Fan Opinion: George Howson “Last season was a pleasant surprise for us Blades. We hoped that the team which won League 1 at a canter would adapt to the Championship, but a top half finish after challenging for a play-off position was something special. For this coming season, I expect a similar mid-table finish. We've improved in some areas of the squad, with the likes of John Egan signing from Brentford but we haven't spent enough to warrant a play-off position. That being said, with Chris Wilder at the helm and one of the feistiest atmospheres in England at Bramall Lane, top six isn't out of the question.”
Prediction: Proper tilt at the top six.
Bristol City 25/1
Last Season Having kept faith with manager Lee Johnson through a run of two wins in 22 matches and a near scrape with relegation the season before, they were rewarded with a superb breakout campaign that included a play-off push and remarkable run to a two-legged League Cup semi-final with Man City. The move of Bobby Reid into attack proved inspired, more than compensating for the loss of Tammy Abraham, and the addition of Nathan Baker to the defence alongside powerhouse Aiden Flint formed a formidable partnership. With promising youngster Joe Bryan to the fore, City beat Watford, Palace and Man Utd from the Premier League in the cup but ran out of steam, winning only six of the last 22 league games, to fall away from the play-offs. In a season of 54 matches that was understandable, and overall the campaign was a great success. They ran City pretty close too.
Ins: Adam Webster, Ipswich, £3.6m >>> Andreas Weimann, Derby, £2m >>> Jack Hunt, Sheff Wed, £1.5m >>> Marley Watkins, Norwich, £1m >>> Hakeeb Adelakun, Scunny, free >>> Mohamed Eisa, Cheltenham, undisclosed >>> Niki Maenpaa, Brighton, free
Outs: Bobby Reid, Cardiff, £10m >>> Aden Flint, Middlesbrough, £7m >>> Hordur Magnusson, Moscow, £2.5m >>> Gustav Engvall, Mechelen, undisclosed >>> Zak Vyner, Rotherham, loan >>> Arnold Garita, released >>> Luke Steele, Forest, free >>> Scott Goldbourne, released >>> Gary O’Neil, released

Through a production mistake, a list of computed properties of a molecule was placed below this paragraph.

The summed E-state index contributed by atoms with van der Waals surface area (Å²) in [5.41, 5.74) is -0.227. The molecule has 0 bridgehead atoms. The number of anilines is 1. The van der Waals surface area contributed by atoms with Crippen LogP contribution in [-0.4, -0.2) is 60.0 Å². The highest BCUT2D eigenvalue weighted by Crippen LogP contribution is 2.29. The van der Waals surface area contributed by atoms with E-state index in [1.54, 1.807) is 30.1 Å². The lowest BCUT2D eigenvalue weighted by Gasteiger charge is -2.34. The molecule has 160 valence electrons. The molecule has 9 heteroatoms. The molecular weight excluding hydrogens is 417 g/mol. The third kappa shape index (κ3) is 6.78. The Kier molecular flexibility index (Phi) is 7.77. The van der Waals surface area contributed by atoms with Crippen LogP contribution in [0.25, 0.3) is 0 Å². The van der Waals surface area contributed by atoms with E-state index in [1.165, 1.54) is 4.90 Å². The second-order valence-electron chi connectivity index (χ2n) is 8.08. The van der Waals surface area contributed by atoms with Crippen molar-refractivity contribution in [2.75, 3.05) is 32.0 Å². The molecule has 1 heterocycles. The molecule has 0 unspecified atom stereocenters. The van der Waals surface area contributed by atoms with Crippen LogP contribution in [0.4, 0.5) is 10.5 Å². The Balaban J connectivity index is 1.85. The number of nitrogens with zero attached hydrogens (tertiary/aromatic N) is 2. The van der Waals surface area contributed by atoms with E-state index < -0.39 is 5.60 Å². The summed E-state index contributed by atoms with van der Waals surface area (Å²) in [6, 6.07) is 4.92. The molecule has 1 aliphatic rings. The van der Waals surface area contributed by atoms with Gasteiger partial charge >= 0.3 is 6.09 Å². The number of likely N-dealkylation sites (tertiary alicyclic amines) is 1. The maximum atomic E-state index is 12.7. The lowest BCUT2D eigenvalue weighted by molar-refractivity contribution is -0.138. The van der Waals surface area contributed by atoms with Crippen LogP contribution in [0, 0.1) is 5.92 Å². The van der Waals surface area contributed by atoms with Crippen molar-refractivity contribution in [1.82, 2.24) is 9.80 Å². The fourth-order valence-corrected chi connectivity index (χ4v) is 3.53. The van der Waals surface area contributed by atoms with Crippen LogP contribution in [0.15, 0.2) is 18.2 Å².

Manager: Lee Johnson Squeaky. Nice coats. Given a stay of execution in 2016/17 when many others would have been sacked, made the most of that with a breakout 2017/18 that included a spectacular run to the League Cup final. Here’s his best David Brent impression.
This Season: The losses of Flint and Reid from last season’s team will be keenly felt. Joe Bryan is their other outstanding talent and is also being linked with moves away but they’ve made several very steady looking signings, including Andrea Weimann from Derby and Jack Hunt from Sheff Wed – two players I’ve always rated at this level. They’ve also picked up a couple of wild cards from the lower leagues, with Scunthorpe’s maverick midfielder Hakeeb Adelakun making the most of his contract ending and Cheltenham’s free-scoring striker Mohamed Eise moving into the Championship just a year after he was turning out for Greenwich Borough. Of all the teams in this league this season, City are the toughest to call.
Fan Opinion: Exiled Robin ” This season really feels as if it could be anything for City. If we can get going early, find someone to replace Bobby Reid's goals and play like we did for the first five months of last season, then another promotion challenge is definitely on the cards. If we play like we did after Big Ben struck midnight on the final day of 2017, we could be in real trouble. We've added some good Championship experience but we still look like we need strengthening in certain positions, especially in goal, and Joe Bryan could well still follow Aden Flint and Bobby Reid out of Ashton Gate, so the reality is probably somewhere in the middle - a nice, safe, boring midtable finish would in some ways be lovely after the highs and lows of recent seasons.”
Prediction: No idea, so I’ll sit on the fence and say midtable. If you came to me now from the future and told me they’d won promotion I wouldn’t be that surprised, nor if you told me they ended up in a relegation battle.